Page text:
Wednesday, August 25, 2010

ONE FOR HELL by Jada M. Davis

Stark House Press is gearing up for its release—in October—of a reprint of a Fawcett Red Seal original in 1952 titled One for Hell and written by Jada M. Davis. A writer I wasn’t familiar with and after reading it, I really don’t know why. It is terrific and one of the best hardboiled noir tales I’ve read. It resembles the work of two pulp writers, W. L. Heath—particularly Violent Saturday—and Jim Thompson. It has the violence and dark shadows of Thompson and the sociology of secrets that Heath did so well.

Willa Ree is a drifter and a petty criminal. The novel opens with Ree riding the rails toward a small Texas boomtown. His plan is simple: fleece the town and move on. What happens is beyond Ree’s expectations and the town looks better to him by the minute. 

One for Hell is pure entertainment. There isn’t a protagonist. The supporting cast, Willa Ree is the main player, come and go like visitors to an amusement park. One by one they ratchet the pressure on Ree until he is ready to break. And one by one Ree pushes them aside until he no longer has the ability.

The plot is tight and woven with a sophistication of character, morality and corruption. The town has secrets—everyone has something to hide and Ree uses this underlying human weakness to his advantage. He culls his enemies, the weaker ones first, from the herd and eliminates them. He has a girlfriend who is an arch-type, flawed at that, of woman. She has all the strengths and the weaknesses and most are both—a desire to trust, to love and believe. She is the light of the story and the hope.

The action is developed with a solidity and audacity that separates this novel from so many others of its type. There is a scene in the middle part of the novel that covers 18 pages that changed my view of what can be done with both violence and action in a prose story. It rolled like a freight train in the dark hard night. It changed Ree from a smalltime hoodlum to a big time psychopath. It was the crux of the story, the beginning of the end for Willa Ree, and the push that leads the reader into his twisted mind.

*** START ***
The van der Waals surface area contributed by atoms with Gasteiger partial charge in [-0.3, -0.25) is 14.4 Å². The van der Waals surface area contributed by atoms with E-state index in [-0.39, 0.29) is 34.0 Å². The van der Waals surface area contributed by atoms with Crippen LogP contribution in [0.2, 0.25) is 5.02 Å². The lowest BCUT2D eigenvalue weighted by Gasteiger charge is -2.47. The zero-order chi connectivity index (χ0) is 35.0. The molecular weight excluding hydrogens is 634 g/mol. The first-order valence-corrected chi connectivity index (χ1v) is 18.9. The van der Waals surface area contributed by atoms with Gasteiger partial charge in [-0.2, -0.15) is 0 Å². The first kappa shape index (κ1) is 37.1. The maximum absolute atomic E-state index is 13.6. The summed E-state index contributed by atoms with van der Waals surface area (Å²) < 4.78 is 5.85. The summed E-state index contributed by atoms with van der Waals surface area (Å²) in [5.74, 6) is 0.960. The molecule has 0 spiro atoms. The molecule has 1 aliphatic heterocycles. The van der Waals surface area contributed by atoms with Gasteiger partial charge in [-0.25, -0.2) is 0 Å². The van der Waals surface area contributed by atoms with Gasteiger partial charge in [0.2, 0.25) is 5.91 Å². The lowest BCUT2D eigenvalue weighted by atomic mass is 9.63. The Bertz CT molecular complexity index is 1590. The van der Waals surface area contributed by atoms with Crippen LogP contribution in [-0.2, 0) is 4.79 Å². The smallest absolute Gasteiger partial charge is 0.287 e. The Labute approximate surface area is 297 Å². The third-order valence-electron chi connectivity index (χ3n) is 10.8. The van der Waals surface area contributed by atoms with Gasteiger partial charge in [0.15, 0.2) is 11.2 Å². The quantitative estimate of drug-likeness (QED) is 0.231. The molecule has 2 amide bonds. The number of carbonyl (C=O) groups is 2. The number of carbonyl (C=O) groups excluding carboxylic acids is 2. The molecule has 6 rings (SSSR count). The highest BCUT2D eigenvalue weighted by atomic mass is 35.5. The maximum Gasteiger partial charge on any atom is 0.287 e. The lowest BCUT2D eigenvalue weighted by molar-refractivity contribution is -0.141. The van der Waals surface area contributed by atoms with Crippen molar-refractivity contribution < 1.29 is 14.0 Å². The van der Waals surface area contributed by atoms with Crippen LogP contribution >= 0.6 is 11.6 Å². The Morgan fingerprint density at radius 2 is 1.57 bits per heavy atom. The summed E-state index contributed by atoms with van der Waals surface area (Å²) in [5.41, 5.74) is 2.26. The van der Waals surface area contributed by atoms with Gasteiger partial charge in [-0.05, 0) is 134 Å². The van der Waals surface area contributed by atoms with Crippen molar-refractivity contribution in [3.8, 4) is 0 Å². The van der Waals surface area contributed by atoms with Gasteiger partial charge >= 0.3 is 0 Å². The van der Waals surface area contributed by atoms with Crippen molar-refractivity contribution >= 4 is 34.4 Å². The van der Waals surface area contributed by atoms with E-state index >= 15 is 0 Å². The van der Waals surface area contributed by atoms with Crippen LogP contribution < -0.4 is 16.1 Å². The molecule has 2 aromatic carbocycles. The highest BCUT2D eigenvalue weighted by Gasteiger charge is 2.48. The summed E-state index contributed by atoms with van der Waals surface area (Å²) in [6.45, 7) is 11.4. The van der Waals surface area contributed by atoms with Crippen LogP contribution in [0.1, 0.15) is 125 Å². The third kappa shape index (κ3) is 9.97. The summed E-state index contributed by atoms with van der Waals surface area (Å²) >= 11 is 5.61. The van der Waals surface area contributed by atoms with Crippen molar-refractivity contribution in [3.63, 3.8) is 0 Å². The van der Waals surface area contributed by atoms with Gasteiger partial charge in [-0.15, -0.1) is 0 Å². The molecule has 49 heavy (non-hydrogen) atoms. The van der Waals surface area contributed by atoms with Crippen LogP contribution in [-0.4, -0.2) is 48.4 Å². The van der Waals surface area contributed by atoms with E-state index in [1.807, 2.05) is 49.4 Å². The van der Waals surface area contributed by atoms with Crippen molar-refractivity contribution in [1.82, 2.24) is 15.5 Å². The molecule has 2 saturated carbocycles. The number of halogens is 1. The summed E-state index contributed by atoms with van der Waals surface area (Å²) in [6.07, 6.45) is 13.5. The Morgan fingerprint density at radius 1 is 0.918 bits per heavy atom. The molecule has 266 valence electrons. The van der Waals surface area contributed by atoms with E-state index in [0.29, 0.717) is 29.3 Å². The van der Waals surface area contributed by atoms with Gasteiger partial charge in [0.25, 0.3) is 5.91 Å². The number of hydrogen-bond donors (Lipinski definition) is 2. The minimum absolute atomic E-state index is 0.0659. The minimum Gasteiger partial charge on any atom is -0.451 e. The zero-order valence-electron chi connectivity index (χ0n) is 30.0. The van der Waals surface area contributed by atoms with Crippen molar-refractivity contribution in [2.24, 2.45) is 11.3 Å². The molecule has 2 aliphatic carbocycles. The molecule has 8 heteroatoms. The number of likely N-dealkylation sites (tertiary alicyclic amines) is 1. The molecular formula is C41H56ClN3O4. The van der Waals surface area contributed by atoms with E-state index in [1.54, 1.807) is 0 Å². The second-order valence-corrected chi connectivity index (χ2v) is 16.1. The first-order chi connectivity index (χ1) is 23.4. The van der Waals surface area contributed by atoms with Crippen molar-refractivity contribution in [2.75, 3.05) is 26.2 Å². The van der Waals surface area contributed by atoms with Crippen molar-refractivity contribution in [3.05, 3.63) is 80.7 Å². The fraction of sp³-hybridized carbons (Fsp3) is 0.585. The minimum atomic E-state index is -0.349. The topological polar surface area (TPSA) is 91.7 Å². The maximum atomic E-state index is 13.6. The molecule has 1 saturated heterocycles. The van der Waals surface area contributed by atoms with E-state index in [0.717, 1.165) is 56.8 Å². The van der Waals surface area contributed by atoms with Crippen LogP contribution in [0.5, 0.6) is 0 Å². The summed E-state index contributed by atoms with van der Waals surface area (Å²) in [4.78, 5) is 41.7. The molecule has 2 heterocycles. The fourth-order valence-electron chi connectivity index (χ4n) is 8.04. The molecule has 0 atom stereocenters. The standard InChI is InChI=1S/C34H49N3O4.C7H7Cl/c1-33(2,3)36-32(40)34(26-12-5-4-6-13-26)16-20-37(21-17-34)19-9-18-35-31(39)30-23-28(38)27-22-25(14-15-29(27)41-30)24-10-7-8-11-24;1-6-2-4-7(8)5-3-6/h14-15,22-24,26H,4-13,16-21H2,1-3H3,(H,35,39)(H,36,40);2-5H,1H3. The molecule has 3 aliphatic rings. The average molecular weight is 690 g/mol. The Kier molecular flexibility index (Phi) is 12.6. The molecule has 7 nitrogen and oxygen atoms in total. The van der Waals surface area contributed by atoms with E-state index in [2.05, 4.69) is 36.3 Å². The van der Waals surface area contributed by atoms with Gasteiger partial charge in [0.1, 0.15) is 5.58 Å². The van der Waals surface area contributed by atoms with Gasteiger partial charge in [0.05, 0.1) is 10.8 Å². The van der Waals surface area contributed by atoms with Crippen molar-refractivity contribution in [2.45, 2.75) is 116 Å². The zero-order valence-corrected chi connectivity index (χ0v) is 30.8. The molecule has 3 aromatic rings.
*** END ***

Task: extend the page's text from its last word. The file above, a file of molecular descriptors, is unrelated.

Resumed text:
There really isn’t anything flat in One for Hell. Everything works. From the plot to the characters to the psychology to the prose and it wraps itself together without the reader really knowing that it is happening. Willa Ree spends much of his time trying to guess the actions and motives of other people and the internal dialogue is simple and interesting:
“Maybe the old woman knew. Or maybe she found it, though not likely. Baldy wasn’t a trusting sort of person, and she wouldn’t have guessed he had money in the first place. He sat on the trunk and surveyed the room. Pictures? Too simple.”
One for Hell is proof that Stark House is one of the best publishers of classic crime fiction. This, like all of its releases, is still fresh and vibrant all these years later and it is going to be on my bookshelf for a very long time.

1 comment:

  1. That sounds spectacular. I am especially intrigued by the 18 pages in the middle you mentioned. Maybe you'll let me borrow your copy?!

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